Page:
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From Latin beneficiarius (enjoying a favor, granted a privilege) from beneficium (benefit), perhaps via or influenced by French bénéficiaire (beneficiary). Indirectly, by way of the etymology of the Latin word beneficium, the English word beneficiary ultimately has the same origin as the English word benefactor, its near antonym.


  • (UK) IPA(key): /ˌbɛn.ɪˈfɪʃ.əɹ.i/, /ˌbɛn.əˈfɪʃ.əɹ.i/
  • (US) IPA(key): /ˌbɛn.ɨˈfɪʃ.ɚ.i/, /bɛn.əˈfɪʃ.iˌɚ.i/
  • (file)


beneficiary (plural beneficiaries)

  1. One who benefits or receives an advantage.
    You are the lucky beneficiary of this special offer.
    • 2012 September 7, Dominic Fifield, “England start World Cup campaign with five-goal romp against Moldova”, in The Guardian[1]:
      The most obvious beneficiary of the visitors' superiority was Frank Lampard. By the end of the night he was perched 13th in the list of England's most prolific goalscorers, having leapfrogged Sir Geoff Hurst to score his 24th and 25th international goals. No other player has managed more than the Chelsea midfielder's 11 in World Cup qualification ties, with this a display to roll back the years.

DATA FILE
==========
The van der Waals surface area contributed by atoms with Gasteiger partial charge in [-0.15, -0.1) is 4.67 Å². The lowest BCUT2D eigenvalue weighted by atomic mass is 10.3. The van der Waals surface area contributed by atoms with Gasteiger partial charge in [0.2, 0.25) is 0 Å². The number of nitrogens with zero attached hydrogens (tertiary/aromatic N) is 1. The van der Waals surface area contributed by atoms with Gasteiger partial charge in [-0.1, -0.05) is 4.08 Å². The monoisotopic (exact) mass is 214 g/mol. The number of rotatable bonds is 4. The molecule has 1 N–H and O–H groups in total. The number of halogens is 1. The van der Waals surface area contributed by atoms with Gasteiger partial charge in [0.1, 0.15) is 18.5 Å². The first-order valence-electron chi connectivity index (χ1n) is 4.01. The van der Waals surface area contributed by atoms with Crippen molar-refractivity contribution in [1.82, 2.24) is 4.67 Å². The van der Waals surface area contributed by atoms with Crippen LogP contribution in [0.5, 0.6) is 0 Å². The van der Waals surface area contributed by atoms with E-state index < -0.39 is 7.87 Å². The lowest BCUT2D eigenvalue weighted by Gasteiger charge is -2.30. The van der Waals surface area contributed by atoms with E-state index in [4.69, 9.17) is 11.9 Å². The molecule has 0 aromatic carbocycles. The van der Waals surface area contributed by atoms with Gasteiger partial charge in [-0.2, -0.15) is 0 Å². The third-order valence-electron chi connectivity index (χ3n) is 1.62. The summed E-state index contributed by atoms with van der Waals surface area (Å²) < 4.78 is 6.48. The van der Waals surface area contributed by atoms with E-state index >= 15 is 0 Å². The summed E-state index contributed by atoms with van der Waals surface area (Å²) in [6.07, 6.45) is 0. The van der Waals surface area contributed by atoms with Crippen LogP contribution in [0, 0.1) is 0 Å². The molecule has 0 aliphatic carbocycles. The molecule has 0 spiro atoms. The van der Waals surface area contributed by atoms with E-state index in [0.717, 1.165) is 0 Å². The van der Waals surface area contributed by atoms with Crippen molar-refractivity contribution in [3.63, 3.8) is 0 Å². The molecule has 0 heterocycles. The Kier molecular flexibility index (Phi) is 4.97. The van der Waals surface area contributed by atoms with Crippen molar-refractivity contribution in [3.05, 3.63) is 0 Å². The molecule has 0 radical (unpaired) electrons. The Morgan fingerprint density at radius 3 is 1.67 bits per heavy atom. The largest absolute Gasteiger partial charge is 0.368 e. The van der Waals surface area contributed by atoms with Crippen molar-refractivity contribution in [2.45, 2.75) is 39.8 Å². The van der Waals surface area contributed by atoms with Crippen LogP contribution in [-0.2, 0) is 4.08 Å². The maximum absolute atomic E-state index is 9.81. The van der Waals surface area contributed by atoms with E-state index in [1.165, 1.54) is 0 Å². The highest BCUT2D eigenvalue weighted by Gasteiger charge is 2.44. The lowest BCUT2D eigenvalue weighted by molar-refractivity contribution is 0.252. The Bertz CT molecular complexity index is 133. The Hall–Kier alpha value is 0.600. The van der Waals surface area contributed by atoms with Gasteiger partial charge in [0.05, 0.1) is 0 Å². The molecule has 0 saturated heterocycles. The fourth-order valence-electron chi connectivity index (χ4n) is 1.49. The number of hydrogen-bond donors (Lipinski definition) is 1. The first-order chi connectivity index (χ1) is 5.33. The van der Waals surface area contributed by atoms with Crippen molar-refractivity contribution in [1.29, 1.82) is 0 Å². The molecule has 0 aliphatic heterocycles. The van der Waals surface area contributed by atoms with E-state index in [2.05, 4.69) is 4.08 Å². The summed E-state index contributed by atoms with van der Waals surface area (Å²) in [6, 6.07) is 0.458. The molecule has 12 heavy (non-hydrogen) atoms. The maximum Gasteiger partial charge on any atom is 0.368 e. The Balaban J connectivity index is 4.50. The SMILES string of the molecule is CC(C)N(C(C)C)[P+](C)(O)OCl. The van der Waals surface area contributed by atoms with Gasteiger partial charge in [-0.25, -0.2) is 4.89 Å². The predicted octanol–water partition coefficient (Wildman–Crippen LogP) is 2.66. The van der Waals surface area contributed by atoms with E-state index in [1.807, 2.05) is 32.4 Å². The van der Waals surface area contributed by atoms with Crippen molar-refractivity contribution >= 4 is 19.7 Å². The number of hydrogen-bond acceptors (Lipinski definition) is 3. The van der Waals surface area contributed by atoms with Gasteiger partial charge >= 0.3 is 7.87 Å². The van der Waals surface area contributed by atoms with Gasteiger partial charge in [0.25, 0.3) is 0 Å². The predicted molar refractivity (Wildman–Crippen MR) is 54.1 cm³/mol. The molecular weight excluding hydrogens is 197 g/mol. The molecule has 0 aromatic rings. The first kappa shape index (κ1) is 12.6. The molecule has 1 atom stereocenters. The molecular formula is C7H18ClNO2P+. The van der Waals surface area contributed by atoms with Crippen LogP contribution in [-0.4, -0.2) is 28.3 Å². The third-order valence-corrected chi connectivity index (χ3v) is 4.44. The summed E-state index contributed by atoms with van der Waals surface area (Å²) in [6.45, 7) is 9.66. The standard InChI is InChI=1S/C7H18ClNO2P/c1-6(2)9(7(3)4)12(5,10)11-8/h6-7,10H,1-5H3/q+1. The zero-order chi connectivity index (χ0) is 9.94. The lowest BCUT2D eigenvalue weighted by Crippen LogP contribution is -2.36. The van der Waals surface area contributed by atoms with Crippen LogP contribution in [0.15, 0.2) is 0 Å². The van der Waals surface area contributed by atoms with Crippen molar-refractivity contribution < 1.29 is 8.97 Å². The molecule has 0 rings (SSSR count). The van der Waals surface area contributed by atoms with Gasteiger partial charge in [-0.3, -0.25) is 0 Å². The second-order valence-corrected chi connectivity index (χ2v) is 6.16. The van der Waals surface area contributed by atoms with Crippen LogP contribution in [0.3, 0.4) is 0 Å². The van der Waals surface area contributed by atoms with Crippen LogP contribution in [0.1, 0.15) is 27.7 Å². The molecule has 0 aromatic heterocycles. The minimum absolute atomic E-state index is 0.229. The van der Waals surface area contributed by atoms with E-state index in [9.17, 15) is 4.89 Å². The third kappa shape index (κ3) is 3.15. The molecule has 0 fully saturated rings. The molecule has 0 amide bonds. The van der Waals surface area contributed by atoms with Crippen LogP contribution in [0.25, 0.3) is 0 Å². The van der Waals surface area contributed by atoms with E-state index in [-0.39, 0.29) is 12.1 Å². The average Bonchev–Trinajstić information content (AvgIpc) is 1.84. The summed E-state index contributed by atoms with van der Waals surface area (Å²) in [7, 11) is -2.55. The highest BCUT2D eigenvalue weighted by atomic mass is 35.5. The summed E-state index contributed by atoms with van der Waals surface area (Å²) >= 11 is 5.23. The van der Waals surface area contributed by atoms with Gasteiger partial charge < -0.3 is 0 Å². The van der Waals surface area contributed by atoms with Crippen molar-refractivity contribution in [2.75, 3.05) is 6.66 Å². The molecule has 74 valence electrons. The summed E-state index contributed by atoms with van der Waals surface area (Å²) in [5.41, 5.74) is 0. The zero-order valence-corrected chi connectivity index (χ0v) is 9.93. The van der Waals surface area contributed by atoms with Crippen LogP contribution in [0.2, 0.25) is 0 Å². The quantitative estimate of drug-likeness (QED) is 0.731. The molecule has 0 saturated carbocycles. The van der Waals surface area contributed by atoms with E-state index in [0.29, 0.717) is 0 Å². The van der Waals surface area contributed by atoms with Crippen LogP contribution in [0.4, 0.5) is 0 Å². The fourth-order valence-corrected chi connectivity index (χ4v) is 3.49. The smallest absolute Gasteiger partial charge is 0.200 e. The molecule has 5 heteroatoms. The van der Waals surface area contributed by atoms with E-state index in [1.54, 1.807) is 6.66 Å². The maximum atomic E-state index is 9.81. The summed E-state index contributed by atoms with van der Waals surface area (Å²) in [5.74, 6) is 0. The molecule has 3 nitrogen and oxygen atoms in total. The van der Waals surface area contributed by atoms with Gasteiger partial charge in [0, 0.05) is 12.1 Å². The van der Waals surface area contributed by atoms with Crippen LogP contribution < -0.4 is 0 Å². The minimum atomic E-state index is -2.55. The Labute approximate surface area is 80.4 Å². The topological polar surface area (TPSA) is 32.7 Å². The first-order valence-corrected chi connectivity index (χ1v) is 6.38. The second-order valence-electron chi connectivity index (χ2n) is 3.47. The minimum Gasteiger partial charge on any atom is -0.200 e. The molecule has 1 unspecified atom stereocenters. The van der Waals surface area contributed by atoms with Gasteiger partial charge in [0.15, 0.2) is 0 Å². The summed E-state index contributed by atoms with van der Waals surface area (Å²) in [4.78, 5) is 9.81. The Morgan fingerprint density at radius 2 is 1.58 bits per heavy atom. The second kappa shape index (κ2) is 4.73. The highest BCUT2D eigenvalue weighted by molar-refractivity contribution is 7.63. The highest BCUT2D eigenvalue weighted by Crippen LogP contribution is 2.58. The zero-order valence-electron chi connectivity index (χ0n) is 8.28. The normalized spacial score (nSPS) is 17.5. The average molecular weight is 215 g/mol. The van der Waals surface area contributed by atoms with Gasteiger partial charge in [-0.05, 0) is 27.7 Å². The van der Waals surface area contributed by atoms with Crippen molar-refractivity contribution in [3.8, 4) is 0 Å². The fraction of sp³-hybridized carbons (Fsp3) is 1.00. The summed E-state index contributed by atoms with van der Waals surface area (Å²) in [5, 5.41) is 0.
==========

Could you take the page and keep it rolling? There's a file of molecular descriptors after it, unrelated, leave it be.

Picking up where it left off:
2. (law) One who benefits from the distribution, especially of an estate.
    If any beneficiary does not survive the Settlor for a period of 30 days then the Trustee shall distribute that beneficiary’s share to the surviving beneficiaries by right of representation.
  3. (insurance) One who benefits from the payout of an insurance policy.

Related terms[edit]



beneficiary (not comparable)

  1. Holding some office or valuable possession, in subordination to another; holding under a feudal or other superior; having a dependent and secondary possession.
    • 1623, Francis Bacon, A Discourse of a War with Spain
      a feudatory or beneficiary king of England
  2. Bestowed as a gratuity.
    beneficiary gifts

Further reading[edit]